On this weekend, the ninth anniversary of our son’s death, I know the heaviness of a grief that doesn’t have a definitive end in this lifetime. But I can’t compartmentalize it away in some previous chapter. It is written into my life, a scroll that continues to unroll and reveal that God has been at work in me from the moment I was born, from the moment my son was born.
Binding my life into a metaphorical codex encourages a form of survival-ism — a penchant for wishing a particular situation would just end, for adopting a ‘just-get-over-it-already’ mantra, for believing that things will be better when/if this or that happens. I just need to survive until then. If I’m tough and brave and courageous like the self-help gurus suggest, then I’ll make it to the next (and better) page or chapter. Maybe.
There are situations that need to end, we do have to move forward rather than cling to some things, sometimes life does improve when this or that happens, but rather than make those endings or beginnings the focus (and myself the mastermind behind them all), I want to see my behaviour patterns for what they are and recognize God’s relentless work to bring necessary change and growth.
He has begun a good work in me, but it is an ongoing one, a continuous whole that unrolls with each new mercy, with each day’s grace and goodness that never waver in the face of current circumstances, poor choices, or overwhelming emotions.
His steadfast love is writ large across this scroll, not merely footnoted on a page here or there.
Carry many things.
Some useful —
grocery cart loonie,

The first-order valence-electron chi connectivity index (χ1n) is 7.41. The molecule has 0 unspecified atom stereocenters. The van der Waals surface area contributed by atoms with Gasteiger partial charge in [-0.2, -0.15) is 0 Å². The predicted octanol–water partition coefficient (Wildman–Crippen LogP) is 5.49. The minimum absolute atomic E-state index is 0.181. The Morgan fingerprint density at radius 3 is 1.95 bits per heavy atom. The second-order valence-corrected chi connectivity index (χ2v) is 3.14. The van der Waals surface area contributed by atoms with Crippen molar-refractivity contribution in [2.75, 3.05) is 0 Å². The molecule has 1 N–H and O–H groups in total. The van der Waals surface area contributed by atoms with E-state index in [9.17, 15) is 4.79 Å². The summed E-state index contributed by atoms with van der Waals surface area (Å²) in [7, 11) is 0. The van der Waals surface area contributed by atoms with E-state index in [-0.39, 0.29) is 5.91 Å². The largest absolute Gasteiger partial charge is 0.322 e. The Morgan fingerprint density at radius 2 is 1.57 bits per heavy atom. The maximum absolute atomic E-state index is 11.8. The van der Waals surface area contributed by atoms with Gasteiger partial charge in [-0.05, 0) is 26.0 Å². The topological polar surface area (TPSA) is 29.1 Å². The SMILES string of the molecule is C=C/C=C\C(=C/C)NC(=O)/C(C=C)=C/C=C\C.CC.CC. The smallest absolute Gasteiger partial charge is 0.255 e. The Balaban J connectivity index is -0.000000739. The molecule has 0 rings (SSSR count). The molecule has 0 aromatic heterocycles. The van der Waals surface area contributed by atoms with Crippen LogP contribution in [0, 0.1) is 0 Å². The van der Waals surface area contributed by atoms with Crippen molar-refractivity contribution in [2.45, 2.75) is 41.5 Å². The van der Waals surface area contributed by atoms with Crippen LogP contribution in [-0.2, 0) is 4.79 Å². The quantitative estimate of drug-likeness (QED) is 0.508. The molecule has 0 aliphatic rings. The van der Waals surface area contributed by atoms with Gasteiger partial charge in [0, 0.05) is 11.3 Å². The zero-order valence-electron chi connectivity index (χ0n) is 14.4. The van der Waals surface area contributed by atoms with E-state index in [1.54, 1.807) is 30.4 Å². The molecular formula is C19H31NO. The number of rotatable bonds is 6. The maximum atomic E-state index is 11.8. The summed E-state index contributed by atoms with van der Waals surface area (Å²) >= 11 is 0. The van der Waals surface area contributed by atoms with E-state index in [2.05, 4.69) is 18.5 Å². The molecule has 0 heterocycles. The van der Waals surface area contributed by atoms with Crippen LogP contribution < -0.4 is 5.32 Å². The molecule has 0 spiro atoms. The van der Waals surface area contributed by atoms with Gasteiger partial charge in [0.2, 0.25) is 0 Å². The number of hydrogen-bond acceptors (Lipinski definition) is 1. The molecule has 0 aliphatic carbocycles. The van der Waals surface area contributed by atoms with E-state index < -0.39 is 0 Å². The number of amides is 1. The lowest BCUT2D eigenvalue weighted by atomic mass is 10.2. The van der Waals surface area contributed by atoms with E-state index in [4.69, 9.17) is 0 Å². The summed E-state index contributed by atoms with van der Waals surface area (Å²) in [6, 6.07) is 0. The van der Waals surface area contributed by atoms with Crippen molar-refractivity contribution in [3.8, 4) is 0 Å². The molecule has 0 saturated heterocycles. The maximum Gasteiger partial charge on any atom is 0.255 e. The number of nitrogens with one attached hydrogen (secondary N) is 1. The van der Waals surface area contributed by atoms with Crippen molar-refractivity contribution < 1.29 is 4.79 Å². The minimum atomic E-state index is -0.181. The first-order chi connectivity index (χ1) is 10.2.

Some special —
so tender — but tangled
with a grief too heavy
for a pocket to hold
falling out or apart
pocket is stitched,
A memory pocket full
is still better than
one that is
If I could send you a card today,
what would it say?
🎉 Happy Birthday to one of my favourite people
🎉 Warmest wishes and love on your birthday and always
🎉 So grateful that God put you on this earth and in our lives.
You are one of my favourite people
I will love you always
I am grateful that God gave you to us for a time
But if I could send you a card
it would be a postcard.
On the front: a picture of our house
or of the view from the upstairs window (you know the one).
On the back: Wish you were here.
I miss you.
When peace like a river attendeth my way
Oh what joyful delight flowed the day you were born
When sorrows like sea billows roll
And then. That day flooded with deep, deepest despair.
Whatever my lot, You have taught me to say,
And today. Your birthday. With waves of emotion leaving me worn,
It is well, it is well, with my soul.
but oh so grateful for all the days we could share.
*”It Is Well With My Soul” lyrics by Horatio Spafford.